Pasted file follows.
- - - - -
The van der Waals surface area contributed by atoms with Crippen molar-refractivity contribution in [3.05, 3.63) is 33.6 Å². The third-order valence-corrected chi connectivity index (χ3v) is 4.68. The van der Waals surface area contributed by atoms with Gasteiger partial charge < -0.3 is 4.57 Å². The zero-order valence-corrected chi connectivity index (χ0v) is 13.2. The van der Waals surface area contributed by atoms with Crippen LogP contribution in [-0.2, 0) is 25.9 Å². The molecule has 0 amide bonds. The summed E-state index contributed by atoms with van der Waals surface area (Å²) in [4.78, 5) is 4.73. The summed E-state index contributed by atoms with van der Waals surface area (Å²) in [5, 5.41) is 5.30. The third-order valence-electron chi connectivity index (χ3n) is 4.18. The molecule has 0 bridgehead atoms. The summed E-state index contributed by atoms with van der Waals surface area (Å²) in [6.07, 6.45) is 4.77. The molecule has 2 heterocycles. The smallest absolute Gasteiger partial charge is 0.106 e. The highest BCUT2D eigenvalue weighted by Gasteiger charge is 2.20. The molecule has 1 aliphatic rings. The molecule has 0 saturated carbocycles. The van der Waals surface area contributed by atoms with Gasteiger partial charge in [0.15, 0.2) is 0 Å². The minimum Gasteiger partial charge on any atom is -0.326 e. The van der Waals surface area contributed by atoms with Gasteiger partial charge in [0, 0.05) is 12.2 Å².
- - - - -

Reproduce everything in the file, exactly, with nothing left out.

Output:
The van der Waals surface area contributed by atoms with Crippen molar-refractivity contribution in [3.05, 3.63) is 33.6 Å². The third-order valence-corrected chi connectivity index (χ3v) is 4.68. The van der Waals surface area contributed by atoms with Gasteiger partial charge < -0.3 is 4.57 Å². The zero-order valence-corrected chi connectivity index (χ0v) is 13.2. The van der Waals surface area contributed by atoms with Crippen LogP contribution in [-0.2, 0) is 25.9 Å². The molecule has 0 amide bonds. The summed E-state index contributed by atoms with van der Waals surface area (Å²) in [4.78, 5) is 4.73. The summed E-state index contributed by atoms with van der Waals surface area (Å²) in [5, 5.41) is 5.30. The third-order valence-electron chi connectivity index (χ3n) is 4.18. The molecule has 0 bridgehead atoms. The summed E-state index contributed by atoms with van der Waals surface area (Å²) in [6.07, 6.45) is 4.77. The molecule has 2 heterocycles. The smallest absolute Gasteiger partial charge is 0.106 e. The highest BCUT2D eigenvalue weighted by Gasteiger charge is 2.20. The molecule has 1 aliphatic rings. The molecule has 0 saturated carbocycles. The van der Waals surface area contributed by atoms with Gasteiger partial charge in [0.15, 0.2) is 0 Å². The minimum Gasteiger partial charge on any atom is -0.326 e. The van der Waals surface area contributed by atoms with Gasteiger partial charge in [0, 0.05) is 12.2 Å².